Accounting & Finance
How & Why to Find a Locally-Owned Bank
The velocity of the dollar. Macro capitalism has given micro-capitalism a bad name. The purpose of capitalism is to create the velocity of the dollar locally – everyone prospers. Big biz takes that dollar away to “headquarters”. Here’s one way to keep your dollar in your town.
The velocity of the dollar.
Macro capitalism has given micro-capitalism a bad name. The purpose of capitalism is to create the velocity of the dollar locally – everyone prospers. Big biz takes that dollar away to “headquarters”. Here’s one way to keep your dollar in your town.
Hudson Bay Co. started in 1670 and was the largest landowner in the world for centuries – they are still in business. For thousands of years big businesses like that were always the exception, and our economies did not revolve around worshiping at the altar of Giant Corporation, Inc.
In the late 1800’s for the first time in history, giant corporations began to regularly spring up, but it wasn’t until the 1950s that the term “big business” became common place in the English lexicon.
Big business is a very new idea that many believe will have the same run that the railroads had. In 1903 the railroads had 97% of all inter-city traffic. Yet with the advent of the internal combustion engine, they were already dead and didn’t know it. In 2011, railroads provide 0.03% of inter-city traffic.
Giant corporations like Hudson Bay will always be around, just like railroads, but with the advent of the internet, nano technology and ease of travel, we are moving back locally. And that’s a good thing.
Capitalism always had the unintended good of “the velocity of the dollar”. I spend a dollar at the bakery, who spends it at the tailor shop, who spends it to buy some shrubs, who spends it at the local restaurant, etc. Everybody prospers. Giant Corporation, Inc. interrupts that process. I spend a dollar at Giant Corporation, Inc.’s local big-box and a good-sized chunk of that dollar is taken out of the local economy back to headquarters.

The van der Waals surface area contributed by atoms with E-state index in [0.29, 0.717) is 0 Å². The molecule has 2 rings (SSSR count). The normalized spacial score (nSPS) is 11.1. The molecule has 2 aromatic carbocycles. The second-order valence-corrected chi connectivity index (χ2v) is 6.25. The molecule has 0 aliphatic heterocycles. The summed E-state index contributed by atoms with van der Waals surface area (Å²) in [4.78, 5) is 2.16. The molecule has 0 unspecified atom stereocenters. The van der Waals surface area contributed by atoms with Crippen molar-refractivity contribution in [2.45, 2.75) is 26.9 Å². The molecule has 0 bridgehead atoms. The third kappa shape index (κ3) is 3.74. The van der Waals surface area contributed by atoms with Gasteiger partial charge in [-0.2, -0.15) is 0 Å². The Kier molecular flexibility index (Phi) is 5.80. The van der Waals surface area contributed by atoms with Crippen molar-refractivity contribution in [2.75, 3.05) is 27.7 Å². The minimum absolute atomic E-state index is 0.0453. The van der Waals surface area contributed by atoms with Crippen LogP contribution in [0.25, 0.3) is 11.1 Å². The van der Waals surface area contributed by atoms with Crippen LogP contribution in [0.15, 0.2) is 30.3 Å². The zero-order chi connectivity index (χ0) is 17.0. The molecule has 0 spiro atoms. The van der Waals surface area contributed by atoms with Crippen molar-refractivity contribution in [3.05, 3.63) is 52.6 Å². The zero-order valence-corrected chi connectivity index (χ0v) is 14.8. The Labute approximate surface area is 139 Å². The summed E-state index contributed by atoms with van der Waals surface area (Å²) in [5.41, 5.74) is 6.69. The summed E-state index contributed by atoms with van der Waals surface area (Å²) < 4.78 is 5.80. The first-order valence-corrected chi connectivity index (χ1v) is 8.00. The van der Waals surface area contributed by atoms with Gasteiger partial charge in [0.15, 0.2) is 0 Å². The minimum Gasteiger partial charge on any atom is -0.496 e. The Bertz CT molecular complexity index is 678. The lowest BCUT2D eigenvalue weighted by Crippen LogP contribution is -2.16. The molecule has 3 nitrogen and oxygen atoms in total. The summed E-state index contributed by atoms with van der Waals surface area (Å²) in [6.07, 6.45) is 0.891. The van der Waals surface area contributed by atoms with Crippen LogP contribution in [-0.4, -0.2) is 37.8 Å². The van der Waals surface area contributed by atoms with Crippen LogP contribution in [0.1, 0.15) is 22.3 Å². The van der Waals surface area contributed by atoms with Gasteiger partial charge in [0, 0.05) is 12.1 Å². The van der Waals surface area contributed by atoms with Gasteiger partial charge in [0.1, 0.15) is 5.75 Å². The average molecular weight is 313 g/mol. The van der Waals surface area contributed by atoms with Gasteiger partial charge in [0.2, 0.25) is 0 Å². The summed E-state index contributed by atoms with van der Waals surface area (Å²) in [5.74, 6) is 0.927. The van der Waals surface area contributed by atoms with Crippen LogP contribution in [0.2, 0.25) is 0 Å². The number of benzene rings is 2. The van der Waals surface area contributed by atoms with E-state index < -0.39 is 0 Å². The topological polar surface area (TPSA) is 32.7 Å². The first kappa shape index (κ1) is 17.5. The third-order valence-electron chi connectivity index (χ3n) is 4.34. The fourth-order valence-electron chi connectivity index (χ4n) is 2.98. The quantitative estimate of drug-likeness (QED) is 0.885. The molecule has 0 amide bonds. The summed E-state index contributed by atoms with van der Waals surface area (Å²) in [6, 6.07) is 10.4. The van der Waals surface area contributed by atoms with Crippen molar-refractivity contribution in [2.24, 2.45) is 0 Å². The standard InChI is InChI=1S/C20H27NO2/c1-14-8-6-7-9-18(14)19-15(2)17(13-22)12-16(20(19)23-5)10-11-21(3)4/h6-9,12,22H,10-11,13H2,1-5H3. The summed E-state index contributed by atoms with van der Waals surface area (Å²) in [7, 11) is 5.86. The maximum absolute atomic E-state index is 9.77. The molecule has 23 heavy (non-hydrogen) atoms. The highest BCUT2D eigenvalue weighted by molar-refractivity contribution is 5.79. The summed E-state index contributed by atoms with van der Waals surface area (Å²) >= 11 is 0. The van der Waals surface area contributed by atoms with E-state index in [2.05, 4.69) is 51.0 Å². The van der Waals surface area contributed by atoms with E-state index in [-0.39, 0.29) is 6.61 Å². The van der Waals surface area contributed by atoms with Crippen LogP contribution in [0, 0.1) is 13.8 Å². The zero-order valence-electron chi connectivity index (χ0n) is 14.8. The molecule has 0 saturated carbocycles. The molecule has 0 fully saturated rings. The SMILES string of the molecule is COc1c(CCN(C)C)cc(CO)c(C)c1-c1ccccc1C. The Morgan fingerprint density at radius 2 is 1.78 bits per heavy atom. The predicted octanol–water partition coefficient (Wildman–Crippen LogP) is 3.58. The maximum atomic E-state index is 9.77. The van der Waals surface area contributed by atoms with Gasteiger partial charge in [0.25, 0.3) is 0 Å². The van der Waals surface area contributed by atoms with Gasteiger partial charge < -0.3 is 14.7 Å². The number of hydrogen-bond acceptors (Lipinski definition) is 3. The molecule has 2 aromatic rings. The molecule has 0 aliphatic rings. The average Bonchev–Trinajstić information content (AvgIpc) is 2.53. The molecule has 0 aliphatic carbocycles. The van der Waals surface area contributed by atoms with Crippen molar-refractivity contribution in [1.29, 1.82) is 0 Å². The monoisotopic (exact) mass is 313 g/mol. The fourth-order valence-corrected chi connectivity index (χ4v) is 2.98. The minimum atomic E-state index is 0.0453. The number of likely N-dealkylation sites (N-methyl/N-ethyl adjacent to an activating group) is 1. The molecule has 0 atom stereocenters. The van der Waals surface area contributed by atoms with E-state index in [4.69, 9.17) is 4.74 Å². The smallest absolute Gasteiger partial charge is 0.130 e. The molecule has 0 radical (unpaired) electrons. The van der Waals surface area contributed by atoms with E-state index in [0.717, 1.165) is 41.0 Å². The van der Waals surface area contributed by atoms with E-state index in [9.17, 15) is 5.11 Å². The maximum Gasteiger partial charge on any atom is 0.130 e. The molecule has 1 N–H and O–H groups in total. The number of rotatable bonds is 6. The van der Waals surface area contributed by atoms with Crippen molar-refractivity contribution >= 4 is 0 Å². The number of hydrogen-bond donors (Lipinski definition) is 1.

Here’s a great and easy place for us to start to bring the dollars back into local communities. Bank locally.
You can read why we’re leaving our giant bank and why we didn’t do it sooner here. We’re now beginning the process to look at which local bank we want to work with.
Here’s three easy steps you can take to do the same thing:
- Find a financially healthy (4-5 star) local bank anywhere in America at this great website hosted by Bauer Financial– select your state and you will see only the banks that are headquartered in that state.
Within 15 minutes of doing this, I identified 5-6 local banks that we will be interviewing.
- Before you decide which ones to interview, visit this site hosted by Pro Publica to see all the banks in the U.S. that took a bailout. In just a minute or two you can see if any of your local banks did. I dropped one of my potential choices after visiting this site.
- Check out your finalist’s sites, interview them to see which one best fits your needs, and keep your dollar speeding around your own town, city and state.
The move to “shop locally” isn’t a fad. We’re just going back to where we lived for thousands of years. Check out ShopCity.com and ShopLocally.com while you’re at it.